Because Fetterman was hospitalized two different times for two different reasons, some of the commentary about his health refers to either his depression, his post-stroke recovery, or both. Today, we are going to examine some opinions from the left and right, then my take.
What the left is saying.
- Many on the left praise Fetterman for checking himself into the hospital for depression and for openly battling all his health issues.
- Some express concern about his ability to serve, but point to reasons for hope.
- Others say Fetterman is helping normalize conversations about depression.
In CNN, Peggy Drexler praised the example Fetterman is setting.
"Figures from the National Institute of Mental Health show that an estimated 21 million adults in the United States—nearly one in 10—has had at least one major depressive episode," Drexler wrote. "The incidence of any type of mental health issue is even greater: one in four Americans have suffered from some form of mental illness, according to Johns Hopkins Medicine. If we’ve been lucky enough to not count ourselves among the afflicted, most certainly we’ve known someone who has. Depression is so widespread that very few of us are not impacted," she wrote. “The good news is that he sought out the help he needs—and that, at least so far, his supporters seem to be compassionate.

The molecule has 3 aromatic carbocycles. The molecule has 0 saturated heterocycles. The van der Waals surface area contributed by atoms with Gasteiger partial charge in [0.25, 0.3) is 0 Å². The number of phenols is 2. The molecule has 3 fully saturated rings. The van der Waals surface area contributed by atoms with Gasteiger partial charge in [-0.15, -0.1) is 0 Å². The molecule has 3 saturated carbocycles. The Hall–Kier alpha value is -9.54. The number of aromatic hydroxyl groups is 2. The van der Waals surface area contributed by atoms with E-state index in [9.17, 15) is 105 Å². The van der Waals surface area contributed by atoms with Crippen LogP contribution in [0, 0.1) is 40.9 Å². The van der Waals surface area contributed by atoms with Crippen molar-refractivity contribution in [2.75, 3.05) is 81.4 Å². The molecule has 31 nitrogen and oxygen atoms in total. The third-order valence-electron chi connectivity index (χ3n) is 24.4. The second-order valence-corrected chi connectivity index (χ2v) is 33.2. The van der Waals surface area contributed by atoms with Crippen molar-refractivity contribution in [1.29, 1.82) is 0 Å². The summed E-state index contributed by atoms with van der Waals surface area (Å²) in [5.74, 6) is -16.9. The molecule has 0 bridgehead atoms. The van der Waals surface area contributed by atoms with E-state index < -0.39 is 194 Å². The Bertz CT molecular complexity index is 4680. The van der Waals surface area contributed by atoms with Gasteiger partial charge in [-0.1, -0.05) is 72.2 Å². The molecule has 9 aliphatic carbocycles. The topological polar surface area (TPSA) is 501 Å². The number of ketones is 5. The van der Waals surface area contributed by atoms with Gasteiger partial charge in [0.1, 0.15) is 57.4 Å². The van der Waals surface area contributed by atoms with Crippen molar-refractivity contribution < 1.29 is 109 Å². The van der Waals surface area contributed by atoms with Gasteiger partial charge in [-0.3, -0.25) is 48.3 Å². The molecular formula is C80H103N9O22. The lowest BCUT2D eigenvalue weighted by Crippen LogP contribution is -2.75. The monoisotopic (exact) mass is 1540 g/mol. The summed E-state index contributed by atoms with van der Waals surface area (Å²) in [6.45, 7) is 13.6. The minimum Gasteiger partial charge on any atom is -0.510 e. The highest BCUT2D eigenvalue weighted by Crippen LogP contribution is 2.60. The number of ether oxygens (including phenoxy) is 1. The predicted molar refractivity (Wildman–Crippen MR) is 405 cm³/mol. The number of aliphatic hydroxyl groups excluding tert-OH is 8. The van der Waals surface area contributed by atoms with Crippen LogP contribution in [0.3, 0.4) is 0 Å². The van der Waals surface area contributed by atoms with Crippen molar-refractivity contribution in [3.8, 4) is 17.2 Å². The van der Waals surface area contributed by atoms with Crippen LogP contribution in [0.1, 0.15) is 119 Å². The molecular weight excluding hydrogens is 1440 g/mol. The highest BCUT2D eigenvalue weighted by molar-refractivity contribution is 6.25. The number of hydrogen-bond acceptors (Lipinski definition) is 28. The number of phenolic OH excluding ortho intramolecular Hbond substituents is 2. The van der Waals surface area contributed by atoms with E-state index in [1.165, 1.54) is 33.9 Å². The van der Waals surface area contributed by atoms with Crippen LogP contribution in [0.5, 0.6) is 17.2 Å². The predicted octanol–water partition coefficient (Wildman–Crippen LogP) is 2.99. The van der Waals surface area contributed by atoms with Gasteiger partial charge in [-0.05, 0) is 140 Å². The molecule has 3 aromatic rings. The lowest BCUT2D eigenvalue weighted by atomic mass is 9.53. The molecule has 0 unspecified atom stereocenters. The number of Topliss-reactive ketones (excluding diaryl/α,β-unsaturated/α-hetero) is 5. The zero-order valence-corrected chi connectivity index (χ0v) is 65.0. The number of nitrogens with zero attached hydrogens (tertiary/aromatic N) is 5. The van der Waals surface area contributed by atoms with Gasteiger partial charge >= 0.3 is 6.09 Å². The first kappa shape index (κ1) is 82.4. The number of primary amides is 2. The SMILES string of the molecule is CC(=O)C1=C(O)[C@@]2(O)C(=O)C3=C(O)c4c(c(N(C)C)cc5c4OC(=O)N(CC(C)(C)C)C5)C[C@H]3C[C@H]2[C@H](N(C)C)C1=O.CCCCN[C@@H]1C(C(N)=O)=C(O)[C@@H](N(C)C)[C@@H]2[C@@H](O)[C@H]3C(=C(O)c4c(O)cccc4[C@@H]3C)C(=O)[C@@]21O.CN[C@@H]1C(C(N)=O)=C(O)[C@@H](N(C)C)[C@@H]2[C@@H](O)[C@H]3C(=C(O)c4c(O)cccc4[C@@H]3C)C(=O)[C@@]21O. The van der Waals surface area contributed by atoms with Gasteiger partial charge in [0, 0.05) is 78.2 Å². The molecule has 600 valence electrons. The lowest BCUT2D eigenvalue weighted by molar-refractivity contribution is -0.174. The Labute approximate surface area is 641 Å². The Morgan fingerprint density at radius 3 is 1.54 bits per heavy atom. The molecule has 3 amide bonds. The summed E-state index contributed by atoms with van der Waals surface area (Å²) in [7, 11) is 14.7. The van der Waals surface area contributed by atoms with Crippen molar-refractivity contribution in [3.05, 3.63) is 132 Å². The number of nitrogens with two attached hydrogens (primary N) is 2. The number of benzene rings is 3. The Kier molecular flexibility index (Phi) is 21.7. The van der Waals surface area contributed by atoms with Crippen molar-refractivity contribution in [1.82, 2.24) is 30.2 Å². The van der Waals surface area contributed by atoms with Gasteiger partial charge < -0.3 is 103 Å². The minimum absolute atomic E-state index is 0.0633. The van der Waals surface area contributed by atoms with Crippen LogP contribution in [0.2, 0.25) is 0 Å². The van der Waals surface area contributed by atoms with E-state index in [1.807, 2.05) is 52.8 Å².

"As they should be: Besides the fact that, statistically, most of us have been impacted by depression in some form or another, many people do not get their depression treated. It’s a sign of strength to know when you need help and to get it," she said. "Almost immediately, a number of conservative voices callously and prematurely questioned whether Fetterman was fit to serve... The best response, of course, is somewhere in the middle—commending Fetterman for his courage to seek treatment while considering, with sincerity and when the time is right, whether continuing to serve in a stressful position that impacts so many is in both his and his constituents’ best interests. The fact is that it’s a fair question to ask. But it’s crucial to remember that depression is as common as the common cold. In itself, depression simply isn’t prohibitive to thriving in life and career."